Despite the existence of deterrent laws, the issue of soil and wood trafficking in Iran threatens the country’s environment.
The parliament’s representative in the northwest city of Mahabad recently warned about an increase in the deforestation of Iran’s western regions and Iran’s wood trafficking in comments carried by the semi-official ILNA news agency.
He also criticized the silence of the Environment and Natural Resources Protection Agency on Iran’s wood trafficking and the government’s and parliament’s ineffectiveness in addressing the problem of soil trafficking.
Jalal Mahmoudzadeh, who is also a member of the Board of Directors of the Parliamentary Agriculture, Water and Natural Resources Committee, said that during the last few months, there had been a sharp increase in the harvesting of Zagros and western forests, and that the Environment and Natural Resources Protection Agency had been silent on the matter of deforestation and Iran’s wood trafficking .
The MP said that the sharp increase was the result of a halt in deforestation in northern Iran.
“After it was decided that no had the right to exploit the trees in the north for two to three years, unfortunately, in the past few months, the harvesting of Zagros forest and other western forests had a sharp increase and we have witnessed the cutting down of many trees in the west of the country,” Mahmoudzadeh said.
“The trafficking of wood does not mean that the wood is only shipped out of the country but rather it is sold to domestic factories. Unfortunately, the trees in Zagros forest are cut down and sold to paper mills or neighboring countries. Many dealers benefit from this, and this poses a threat to the Zagros and western forests.”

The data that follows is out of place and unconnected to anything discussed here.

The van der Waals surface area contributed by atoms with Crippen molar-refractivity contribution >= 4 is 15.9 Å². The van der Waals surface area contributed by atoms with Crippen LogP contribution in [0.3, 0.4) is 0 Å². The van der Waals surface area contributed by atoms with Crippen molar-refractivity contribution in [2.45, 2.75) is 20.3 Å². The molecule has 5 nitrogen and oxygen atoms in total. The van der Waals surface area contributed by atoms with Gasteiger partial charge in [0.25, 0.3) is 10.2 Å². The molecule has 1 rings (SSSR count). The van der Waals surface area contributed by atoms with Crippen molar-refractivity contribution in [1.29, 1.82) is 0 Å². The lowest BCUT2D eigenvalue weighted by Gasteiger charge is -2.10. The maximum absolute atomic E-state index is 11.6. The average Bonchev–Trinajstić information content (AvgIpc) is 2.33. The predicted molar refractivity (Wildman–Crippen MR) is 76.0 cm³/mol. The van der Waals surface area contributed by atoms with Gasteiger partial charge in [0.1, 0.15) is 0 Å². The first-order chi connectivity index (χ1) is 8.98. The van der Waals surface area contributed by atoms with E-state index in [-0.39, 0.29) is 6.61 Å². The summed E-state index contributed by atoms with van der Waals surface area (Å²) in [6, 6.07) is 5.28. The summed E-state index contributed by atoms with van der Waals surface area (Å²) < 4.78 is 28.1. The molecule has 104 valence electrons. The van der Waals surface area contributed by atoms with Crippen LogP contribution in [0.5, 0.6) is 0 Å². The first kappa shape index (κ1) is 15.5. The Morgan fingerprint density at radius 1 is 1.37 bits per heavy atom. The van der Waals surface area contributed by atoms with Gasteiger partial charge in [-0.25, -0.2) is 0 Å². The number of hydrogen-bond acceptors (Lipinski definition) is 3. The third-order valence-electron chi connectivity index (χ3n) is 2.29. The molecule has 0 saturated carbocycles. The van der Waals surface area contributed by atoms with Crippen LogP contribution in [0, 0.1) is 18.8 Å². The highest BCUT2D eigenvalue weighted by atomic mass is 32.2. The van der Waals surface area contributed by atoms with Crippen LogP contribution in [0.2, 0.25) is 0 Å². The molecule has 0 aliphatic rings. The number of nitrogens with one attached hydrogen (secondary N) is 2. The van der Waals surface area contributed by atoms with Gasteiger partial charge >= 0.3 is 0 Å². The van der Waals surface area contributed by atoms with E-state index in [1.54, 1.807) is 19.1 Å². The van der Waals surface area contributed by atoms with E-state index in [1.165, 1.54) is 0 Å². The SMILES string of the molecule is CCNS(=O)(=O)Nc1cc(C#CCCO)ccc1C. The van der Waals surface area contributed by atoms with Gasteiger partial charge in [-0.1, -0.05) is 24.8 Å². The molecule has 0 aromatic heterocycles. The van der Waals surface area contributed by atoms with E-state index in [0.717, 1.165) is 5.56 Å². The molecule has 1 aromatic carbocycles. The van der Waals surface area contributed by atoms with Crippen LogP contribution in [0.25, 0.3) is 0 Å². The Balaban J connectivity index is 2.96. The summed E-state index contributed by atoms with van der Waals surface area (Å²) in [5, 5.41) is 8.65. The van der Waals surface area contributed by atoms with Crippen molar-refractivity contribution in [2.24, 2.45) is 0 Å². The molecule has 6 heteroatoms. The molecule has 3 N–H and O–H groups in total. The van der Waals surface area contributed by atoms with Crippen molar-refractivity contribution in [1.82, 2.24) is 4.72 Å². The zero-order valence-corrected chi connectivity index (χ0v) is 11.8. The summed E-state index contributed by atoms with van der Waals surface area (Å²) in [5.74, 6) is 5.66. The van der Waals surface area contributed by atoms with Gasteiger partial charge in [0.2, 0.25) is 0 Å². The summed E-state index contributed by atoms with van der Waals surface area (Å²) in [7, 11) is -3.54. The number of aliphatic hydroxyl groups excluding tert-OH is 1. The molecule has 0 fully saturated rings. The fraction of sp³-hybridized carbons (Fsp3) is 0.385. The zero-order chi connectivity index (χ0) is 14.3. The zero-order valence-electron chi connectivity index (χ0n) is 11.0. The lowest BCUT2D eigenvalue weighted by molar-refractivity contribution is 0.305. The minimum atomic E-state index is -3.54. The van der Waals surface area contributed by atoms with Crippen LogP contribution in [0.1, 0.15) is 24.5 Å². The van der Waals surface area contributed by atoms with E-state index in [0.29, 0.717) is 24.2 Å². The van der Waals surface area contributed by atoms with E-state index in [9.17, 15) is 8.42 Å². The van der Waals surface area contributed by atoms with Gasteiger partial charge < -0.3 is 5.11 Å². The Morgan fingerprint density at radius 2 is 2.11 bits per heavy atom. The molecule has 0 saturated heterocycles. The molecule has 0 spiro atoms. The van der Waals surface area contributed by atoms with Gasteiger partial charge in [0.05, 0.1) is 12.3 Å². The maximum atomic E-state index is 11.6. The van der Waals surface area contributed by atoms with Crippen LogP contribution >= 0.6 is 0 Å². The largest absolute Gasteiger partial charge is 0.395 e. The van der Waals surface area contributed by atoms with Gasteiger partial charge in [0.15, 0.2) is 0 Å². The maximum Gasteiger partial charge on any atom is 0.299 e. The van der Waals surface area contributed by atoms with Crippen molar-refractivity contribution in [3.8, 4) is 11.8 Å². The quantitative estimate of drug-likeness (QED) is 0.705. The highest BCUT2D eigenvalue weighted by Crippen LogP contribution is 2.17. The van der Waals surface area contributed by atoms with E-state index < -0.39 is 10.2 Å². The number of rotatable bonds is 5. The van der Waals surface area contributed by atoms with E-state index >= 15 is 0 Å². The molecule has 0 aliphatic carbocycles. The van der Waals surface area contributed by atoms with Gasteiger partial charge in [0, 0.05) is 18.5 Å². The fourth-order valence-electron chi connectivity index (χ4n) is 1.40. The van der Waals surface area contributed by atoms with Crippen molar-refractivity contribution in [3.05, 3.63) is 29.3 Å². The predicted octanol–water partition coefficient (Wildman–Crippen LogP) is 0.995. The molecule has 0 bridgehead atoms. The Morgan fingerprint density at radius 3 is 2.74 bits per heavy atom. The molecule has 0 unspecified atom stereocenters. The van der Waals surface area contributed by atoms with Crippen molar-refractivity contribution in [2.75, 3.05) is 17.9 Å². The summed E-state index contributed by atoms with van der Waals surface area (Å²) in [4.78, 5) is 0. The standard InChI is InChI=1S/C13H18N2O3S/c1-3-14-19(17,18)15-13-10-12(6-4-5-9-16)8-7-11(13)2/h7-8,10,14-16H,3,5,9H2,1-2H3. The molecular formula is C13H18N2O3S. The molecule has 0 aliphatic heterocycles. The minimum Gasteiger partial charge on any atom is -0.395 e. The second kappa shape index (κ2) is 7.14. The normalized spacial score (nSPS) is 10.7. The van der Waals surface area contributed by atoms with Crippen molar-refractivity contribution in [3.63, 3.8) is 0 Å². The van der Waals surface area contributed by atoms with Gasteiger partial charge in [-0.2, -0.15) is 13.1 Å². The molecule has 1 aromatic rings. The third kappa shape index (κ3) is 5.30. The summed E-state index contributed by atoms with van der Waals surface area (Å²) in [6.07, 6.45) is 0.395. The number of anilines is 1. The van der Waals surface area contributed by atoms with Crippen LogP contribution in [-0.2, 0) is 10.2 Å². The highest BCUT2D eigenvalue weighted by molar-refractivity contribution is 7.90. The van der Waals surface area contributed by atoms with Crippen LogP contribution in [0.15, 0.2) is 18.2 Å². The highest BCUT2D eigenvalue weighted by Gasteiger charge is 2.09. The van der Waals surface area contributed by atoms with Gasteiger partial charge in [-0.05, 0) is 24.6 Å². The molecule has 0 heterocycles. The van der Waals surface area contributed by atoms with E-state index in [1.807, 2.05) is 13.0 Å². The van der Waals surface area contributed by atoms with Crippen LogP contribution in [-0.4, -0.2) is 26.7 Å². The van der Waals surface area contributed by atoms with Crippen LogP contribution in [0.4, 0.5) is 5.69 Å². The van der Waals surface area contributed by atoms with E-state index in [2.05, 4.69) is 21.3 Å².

Mahmoudzadeh also said that Iranian soil had been smuggled to the Arabian Gulf region during the past 15 to 16 years.
“Mostly clay soil is smuggled, as the Gulf countries are more interested in clay soil, because the soil of these countries are sandy. However, all the trafficked soil are not from natural resources, but rather more agricultural soil from farmlands that are left unused due to climate change, rainfall reduction, the drying of wells and groundwater level reduction and are bought and smuggled by traffickers,” the MP added.
Mahmoudzadeh said that the government and the parliament failed to monitor the implementation of the law on soil conservation, according to which the “transfer and sale of soil” is prohibited except for specific research and student use.
Environmentalist and some officials have repeatedly warned against the trafficking of Iran’s soil but no serious preventive action has been taken by the government.